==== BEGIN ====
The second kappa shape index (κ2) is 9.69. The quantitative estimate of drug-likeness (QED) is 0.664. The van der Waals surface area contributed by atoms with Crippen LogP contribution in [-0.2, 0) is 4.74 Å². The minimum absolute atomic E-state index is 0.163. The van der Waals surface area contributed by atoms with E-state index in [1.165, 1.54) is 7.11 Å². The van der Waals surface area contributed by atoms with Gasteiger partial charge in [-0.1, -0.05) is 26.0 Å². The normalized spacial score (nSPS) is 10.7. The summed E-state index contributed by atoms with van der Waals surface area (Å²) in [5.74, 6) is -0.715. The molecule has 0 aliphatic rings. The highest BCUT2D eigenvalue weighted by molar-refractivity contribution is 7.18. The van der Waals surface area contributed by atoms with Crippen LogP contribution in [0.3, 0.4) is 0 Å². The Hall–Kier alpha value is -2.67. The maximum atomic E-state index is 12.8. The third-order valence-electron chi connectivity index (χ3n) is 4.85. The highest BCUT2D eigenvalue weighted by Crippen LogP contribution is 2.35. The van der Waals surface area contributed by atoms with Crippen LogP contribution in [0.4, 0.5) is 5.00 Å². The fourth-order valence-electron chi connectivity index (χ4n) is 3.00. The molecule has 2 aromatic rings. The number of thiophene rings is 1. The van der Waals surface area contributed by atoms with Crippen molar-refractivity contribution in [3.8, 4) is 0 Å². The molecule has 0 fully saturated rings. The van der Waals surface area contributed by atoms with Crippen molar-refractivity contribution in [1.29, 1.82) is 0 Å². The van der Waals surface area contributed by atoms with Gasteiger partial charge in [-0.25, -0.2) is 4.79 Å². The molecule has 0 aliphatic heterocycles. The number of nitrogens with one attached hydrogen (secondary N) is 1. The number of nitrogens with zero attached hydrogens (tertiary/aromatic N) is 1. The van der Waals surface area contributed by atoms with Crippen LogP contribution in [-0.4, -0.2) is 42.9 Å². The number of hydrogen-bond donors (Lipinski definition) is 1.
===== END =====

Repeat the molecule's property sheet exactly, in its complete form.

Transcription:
The second kappa shape index (κ2) is 9.69. The quantitative estimate of drug-likeness (QED) is 0.664. The van der Waals surface area contributed by atoms with Crippen LogP contribution in [-0.2, 0) is 4.74 Å². The minimum absolute atomic E-state index is 0.163. The van der Waals surface area contributed by atoms with E-state index in [1.165, 1.54) is 7.11 Å². The van der Waals surface area contributed by atoms with Gasteiger partial charge in [-0.1, -0.05) is 26.0 Å². The normalized spacial score (nSPS) is 10.7. The summed E-state index contributed by atoms with van der Waals surface area (Å²) in [5.74, 6) is -0.715. The molecule has 0 aliphatic rings. The highest BCUT2D eigenvalue weighted by molar-refractivity contribution is 7.18. The van der Waals surface area contributed by atoms with Crippen LogP contribution in [0.3, 0.4) is 0 Å². The Hall–Kier alpha value is -2.67. The maximum atomic E-state index is 12.8. The third-order valence-electron chi connectivity index (χ3n) is 4.85. The highest BCUT2D eigenvalue weighted by Crippen LogP contribution is 2.35. The van der Waals surface area contributed by atoms with Crippen LogP contribution in [0.4, 0.5) is 5.00 Å². The fourth-order valence-electron chi connectivity index (χ4n) is 3.00. The molecule has 2 aromatic rings. The number of thiophene rings is 1. The van der Waals surface area contributed by atoms with Crippen molar-refractivity contribution in [3.8, 4) is 0 Å². The molecule has 0 fully saturated rings. The van der Waals surface area contributed by atoms with Crippen molar-refractivity contribution in [1.29, 1.82) is 0 Å². The van der Waals surface area contributed by atoms with Gasteiger partial charge in [-0.25, -0.2) is 4.79 Å². The molecule has 0 aliphatic heterocycles. The number of nitrogens with one attached hydrogen (secondary N) is 1. The number of nitrogens with zero attached hydrogens (tertiary/aromatic N) is 1. The van der Waals surface area contributed by atoms with Crippen LogP contribution in [-0.4, -0.2) is 42.9 Å². The number of hydrogen-bond donors (Lipinski definition) is 1.